In recent years, a great amount of discussion has surrounded the determination of optimal stocking density based on economic and health-related measures. Research has pointed to ideal stocking densities ranging from 80 to 140 percent, depending on stage of lactation and facility.
Again and again, on-farm monitoring finds some herds are very successful at high-stocking densities while others are better off at much lower rates.
What causes that wide divide?
According to The Miner Institute’s Mac Campbell, stocking density should be viewed as a subclinical stressor on farms. “Stocking density is a big problem when there are other secondary stressors present,” he shared at the recent Cornell Nutrition Conference.
One of the most prominent secondary stressors is feeding environment. Research at the Miner Institute found that ruminal pH is a strong indicator of this interaction between stocking density and nutrition. The study measured the severity of subclinical ruminal acidosis (ruminal pH below 5.8) in a herd stocked at 100 percent versus 140 percent and fed a diet with or without straw.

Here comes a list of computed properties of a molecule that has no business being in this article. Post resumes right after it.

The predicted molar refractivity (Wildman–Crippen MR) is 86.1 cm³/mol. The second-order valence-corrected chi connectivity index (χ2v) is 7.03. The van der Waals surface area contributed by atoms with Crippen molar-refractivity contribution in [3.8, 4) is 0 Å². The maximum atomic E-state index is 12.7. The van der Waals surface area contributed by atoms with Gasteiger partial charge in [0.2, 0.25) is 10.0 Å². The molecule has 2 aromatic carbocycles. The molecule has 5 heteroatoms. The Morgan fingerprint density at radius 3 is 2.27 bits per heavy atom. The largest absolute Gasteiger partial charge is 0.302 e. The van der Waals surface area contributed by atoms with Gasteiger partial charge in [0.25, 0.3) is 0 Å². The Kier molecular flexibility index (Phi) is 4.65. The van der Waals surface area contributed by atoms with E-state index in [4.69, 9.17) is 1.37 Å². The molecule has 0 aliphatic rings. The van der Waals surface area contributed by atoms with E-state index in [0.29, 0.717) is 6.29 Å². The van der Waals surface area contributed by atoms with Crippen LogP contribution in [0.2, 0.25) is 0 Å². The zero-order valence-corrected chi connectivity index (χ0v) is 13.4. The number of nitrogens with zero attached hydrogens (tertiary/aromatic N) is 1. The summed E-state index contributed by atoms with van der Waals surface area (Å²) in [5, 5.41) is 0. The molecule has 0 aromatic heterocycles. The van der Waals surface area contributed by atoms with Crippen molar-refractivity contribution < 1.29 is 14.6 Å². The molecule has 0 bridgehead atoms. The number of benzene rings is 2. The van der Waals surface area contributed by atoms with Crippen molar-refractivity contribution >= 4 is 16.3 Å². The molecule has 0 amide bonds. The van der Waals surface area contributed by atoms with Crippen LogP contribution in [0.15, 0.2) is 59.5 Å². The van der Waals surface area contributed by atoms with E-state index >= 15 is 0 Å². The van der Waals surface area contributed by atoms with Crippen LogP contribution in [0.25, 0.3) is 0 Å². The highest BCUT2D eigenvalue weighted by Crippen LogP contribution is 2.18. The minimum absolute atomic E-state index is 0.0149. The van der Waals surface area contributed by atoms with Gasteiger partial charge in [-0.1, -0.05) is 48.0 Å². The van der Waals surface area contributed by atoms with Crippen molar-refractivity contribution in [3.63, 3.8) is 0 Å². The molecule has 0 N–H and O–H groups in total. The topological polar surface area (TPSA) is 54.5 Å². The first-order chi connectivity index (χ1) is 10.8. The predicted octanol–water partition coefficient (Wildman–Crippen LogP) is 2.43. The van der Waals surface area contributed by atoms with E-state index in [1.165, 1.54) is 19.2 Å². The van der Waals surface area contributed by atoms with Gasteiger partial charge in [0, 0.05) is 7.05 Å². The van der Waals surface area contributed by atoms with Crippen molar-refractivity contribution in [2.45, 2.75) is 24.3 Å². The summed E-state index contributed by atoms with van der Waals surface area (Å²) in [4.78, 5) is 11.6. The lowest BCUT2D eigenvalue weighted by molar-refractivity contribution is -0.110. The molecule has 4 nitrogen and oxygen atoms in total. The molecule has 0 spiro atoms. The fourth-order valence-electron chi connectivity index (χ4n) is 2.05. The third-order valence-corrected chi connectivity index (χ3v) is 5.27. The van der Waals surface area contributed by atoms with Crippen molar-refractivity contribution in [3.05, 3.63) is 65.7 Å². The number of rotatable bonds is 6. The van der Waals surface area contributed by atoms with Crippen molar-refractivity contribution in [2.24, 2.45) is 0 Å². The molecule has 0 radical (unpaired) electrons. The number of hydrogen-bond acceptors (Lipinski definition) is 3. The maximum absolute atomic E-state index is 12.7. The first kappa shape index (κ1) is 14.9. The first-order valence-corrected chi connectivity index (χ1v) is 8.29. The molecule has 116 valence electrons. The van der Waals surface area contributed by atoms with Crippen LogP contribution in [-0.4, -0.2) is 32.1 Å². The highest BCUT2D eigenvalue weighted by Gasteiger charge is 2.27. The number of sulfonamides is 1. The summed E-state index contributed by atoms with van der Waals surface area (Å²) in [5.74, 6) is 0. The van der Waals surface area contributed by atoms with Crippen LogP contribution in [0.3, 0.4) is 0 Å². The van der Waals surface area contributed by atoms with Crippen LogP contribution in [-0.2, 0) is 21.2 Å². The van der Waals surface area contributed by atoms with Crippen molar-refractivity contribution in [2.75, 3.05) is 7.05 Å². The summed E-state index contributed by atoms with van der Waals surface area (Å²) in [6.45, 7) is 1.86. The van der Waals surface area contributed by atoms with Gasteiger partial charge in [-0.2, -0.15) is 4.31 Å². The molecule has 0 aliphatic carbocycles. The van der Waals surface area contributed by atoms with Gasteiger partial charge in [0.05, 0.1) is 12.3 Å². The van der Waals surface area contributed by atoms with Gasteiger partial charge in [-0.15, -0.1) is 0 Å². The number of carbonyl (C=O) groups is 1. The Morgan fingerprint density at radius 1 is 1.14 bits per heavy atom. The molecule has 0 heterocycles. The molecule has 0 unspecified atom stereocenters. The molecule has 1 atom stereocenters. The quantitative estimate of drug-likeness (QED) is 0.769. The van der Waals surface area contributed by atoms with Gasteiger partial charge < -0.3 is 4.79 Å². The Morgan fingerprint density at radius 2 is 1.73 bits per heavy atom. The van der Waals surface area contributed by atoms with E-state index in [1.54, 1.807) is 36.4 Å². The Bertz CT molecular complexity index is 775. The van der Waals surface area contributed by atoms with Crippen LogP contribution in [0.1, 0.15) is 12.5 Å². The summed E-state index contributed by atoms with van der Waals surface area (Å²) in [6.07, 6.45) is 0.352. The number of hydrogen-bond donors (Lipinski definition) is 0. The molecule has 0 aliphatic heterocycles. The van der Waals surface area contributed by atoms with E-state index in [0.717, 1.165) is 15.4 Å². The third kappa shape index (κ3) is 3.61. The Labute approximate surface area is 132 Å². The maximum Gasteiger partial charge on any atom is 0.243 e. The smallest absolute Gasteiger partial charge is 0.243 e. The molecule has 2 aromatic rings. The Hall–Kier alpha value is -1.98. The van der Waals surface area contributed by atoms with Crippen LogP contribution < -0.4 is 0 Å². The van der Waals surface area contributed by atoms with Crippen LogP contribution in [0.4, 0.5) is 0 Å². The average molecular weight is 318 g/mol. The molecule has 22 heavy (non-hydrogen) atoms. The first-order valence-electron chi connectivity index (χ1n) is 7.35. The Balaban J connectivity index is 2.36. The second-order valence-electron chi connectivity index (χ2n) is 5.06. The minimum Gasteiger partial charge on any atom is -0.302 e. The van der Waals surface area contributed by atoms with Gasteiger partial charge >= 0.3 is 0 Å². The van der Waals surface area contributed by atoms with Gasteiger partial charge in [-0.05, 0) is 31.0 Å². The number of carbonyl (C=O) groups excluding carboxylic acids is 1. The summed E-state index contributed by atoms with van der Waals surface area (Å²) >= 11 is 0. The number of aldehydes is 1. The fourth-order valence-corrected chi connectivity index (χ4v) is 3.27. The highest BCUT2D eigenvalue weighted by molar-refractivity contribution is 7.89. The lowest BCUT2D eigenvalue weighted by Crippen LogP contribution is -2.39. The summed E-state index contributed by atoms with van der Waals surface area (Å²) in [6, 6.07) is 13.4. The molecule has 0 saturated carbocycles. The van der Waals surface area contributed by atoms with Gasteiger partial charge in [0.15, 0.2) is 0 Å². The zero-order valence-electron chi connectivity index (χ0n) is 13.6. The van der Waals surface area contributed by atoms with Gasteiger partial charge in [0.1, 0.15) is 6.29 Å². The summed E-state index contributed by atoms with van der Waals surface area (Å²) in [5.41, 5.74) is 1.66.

Cows that were on the lower fiber diet (without straw) and exposed to greater stocking density tended to have ruminal pH values below 5.8 pH for a longer amount of time than those that were fed high-fiber diets (straw) and stocked at a lower stocking density.
When separated by causative factors, stocking density had more of an effect on ruminal pH time below 5.8. Cows stocked at 100 percent spent 1.4 hours less time below the 5.8 ruminal pH threshold than cows stocked at 140 percent. Meanwhile, the ration played a much smaller role with cows on the high-fiber diet spending 0.9 hour less below 5.8 ruminal pH than cows on the low-fiber diet.
Perhaps stocking density isn’t the biggest issue on your farm, but when compounded with other stressors, it may be the one that’s holding your operation back.